Life Lessons: Natural mosquito repellants
Before you grab that DEET-based mosquito repellant, consider using a natural option instead.
Research shows the main ingredient in commercial mosquito repellants not only leaves a bad odor, it can damage brain cells, cause reproductive disturbances, and can have harmful interactions with medications.
However, there’s no need to suffer long-term and serious health consequences to ward off pesky mosquitoes.
Instead, choose a natural alternative that's proven to work as effectively, or in some case, more effectively than DEET.
Try catnip; you can drive cats wild and make mosquitoes run in terror.
An Iowa State University study shows the essential oil in catnip is 10 times more effective than DEET in repelling mosquitoes. Apply it topically.
Neem oil also works, which comes from the neem plant that grows in India.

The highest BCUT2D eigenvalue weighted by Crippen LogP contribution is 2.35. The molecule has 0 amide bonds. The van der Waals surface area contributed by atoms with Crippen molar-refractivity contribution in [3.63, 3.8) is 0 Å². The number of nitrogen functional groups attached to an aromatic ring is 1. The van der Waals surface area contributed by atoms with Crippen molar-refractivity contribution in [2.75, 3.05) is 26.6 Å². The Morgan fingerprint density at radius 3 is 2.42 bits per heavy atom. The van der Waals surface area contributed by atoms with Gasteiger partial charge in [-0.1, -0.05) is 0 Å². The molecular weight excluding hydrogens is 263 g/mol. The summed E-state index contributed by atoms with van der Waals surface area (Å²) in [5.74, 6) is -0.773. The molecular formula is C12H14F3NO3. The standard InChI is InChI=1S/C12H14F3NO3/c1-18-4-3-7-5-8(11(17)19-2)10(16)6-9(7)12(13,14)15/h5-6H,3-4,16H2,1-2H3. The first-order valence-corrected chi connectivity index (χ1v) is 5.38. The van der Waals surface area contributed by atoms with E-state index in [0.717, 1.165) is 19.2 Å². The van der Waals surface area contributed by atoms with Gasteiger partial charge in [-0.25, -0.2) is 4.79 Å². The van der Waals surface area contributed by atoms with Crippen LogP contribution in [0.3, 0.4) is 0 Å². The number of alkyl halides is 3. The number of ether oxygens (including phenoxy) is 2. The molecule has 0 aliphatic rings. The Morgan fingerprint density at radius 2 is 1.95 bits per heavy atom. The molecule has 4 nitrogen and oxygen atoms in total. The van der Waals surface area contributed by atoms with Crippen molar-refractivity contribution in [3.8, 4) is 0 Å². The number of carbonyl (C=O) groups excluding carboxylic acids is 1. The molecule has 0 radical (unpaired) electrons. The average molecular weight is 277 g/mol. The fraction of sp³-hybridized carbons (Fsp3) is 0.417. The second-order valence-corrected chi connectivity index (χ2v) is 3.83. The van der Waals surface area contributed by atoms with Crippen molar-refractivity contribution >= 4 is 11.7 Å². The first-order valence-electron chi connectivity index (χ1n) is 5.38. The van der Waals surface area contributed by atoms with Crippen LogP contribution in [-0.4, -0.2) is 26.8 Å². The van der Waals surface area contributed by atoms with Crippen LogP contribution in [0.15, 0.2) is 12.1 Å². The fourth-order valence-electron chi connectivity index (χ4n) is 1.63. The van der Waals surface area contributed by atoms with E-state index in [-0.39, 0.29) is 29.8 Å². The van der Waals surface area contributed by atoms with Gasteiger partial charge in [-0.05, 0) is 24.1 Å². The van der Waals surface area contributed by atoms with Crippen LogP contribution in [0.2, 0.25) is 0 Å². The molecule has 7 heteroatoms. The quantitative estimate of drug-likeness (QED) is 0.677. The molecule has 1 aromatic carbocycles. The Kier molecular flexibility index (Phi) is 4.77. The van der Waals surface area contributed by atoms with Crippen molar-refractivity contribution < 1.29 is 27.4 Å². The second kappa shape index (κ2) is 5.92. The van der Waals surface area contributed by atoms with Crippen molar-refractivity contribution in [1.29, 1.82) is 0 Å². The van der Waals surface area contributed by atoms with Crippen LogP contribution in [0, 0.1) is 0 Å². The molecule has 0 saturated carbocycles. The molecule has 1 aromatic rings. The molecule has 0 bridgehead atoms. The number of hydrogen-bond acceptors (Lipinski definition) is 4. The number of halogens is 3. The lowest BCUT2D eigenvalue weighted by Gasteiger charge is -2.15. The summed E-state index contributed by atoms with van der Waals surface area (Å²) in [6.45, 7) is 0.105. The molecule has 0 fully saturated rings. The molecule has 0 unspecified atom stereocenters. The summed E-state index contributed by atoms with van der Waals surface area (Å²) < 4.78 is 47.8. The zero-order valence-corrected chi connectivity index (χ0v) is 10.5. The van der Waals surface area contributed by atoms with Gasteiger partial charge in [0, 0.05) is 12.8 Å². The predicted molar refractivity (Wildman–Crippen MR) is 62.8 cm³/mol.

A study by the U.S. National Research Council shows neem oil more effectively repels mosquitoes than DEET does.
Get some lotus flowers.
Research shows they're natural mosquito repellants and also help kill mosquito larvae.
Also, since lotus grows in the water, you can use it in backyard ponds or in other water features instead of something that's applied topically.
Mix the essential oils from catnip and neem together with an unscented moisturizer and rub it on your skin for a DEET-free way to protect yourself when heading outdoors.
Always be sure to do a 24-hour skin test to make sure you don't have sensitivities to any of the oils.
Copyright 2014 WFMZ. All rights reserved. This material may not be published, broadcast, rewritten or redistributed.
Police chief's son arrested after allegedly pointing gun at detectives
Bucks County teens killed in Wayne County accident
Two killed in accident early Sunday in Carbon County
Police: Man physically assaulted nephew for 'hugging dog too hard'
Barn Fire Reported in Upper Bern Township
Fire causes evacuations at Pen Argyl apartment building
Humidity returns for the Labor Day weekend
What's impact of 'Ice Bucket Challenge' on ALS?
Suspicious death investigation in Allentown
Neighbor: 118 animals in shed should have been rescued a long time ago